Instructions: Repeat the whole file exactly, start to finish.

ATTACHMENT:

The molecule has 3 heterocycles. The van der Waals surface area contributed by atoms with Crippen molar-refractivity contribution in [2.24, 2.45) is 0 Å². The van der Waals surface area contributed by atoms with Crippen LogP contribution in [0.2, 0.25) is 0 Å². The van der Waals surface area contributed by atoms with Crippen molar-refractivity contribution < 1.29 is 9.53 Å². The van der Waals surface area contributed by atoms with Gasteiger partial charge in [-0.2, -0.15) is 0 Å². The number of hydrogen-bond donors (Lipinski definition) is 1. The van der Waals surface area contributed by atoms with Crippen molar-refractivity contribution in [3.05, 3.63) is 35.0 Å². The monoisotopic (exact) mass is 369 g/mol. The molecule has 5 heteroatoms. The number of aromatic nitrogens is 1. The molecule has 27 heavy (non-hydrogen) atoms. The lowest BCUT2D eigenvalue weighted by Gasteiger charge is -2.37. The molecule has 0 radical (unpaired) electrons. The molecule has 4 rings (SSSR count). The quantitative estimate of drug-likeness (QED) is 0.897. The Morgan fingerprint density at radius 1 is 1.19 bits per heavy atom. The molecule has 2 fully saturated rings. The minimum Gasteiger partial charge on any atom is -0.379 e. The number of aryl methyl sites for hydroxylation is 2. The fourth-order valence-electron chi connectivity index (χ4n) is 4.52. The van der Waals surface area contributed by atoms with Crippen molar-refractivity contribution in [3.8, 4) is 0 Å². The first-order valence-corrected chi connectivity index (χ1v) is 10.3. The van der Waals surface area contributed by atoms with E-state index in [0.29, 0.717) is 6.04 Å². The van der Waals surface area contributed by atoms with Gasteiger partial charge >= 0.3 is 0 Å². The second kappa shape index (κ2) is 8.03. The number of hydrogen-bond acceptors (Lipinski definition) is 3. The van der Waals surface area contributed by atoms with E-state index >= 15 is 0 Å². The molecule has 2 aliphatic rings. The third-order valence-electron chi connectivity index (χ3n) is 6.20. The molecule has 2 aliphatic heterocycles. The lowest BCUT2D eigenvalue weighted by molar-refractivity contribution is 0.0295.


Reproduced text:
The molecule has 3 heterocycles. The van der Waals surface area contributed by atoms with Crippen molar-refractivity contribution in [2.24, 2.45) is 0 Å². The van der Waals surface area contributed by atoms with Crippen LogP contribution in [0.2, 0.25) is 0 Å². The van der Waals surface area contributed by atoms with Crippen molar-refractivity contribution < 1.29 is 9.53 Å². The van der Waals surface area contributed by atoms with Gasteiger partial charge in [-0.2, -0.15) is 0 Å². The number of hydrogen-bond donors (Lipinski definition) is 1. The van der Waals surface area contributed by atoms with Crippen molar-refractivity contribution in [3.05, 3.63) is 35.0 Å². The monoisotopic (exact) mass is 369 g/mol. The molecule has 5 heteroatoms. The number of aromatic nitrogens is 1. The molecule has 27 heavy (non-hydrogen) atoms. The lowest BCUT2D eigenvalue weighted by Gasteiger charge is -2.37. The molecule has 0 radical (unpaired) electrons. The molecule has 4 rings (SSSR count). The quantitative estimate of drug-likeness (QED) is 0.897. The Morgan fingerprint density at radius 1 is 1.19 bits per heavy atom. The molecule has 2 fully saturated rings. The minimum Gasteiger partial charge on any atom is -0.379 e. The number of aryl methyl sites for hydroxylation is 2. The fourth-order valence-electron chi connectivity index (χ4n) is 4.52. The van der Waals surface area contributed by atoms with Crippen molar-refractivity contribution in [3.8, 4) is 0 Å². The first-order valence-corrected chi connectivity index (χ1v) is 10.3. The van der Waals surface area contributed by atoms with E-state index in [0.29, 0.717) is 6.04 Å². The van der Waals surface area contributed by atoms with Gasteiger partial charge >= 0.3 is 0 Å². The second kappa shape index (κ2) is 8.03. The number of hydrogen-bond acceptors (Lipinski definition) is 3. The van der Waals surface area contributed by atoms with E-state index >= 15 is 0 Å². The molecule has 2 aliphatic rings. The third-order valence-electron chi connectivity index (χ3n) is 6.20. The molecule has 2 aliphatic heterocycles. The lowest BCUT2D eigenvalue weighted by molar-refractivity contribution is 0.0295.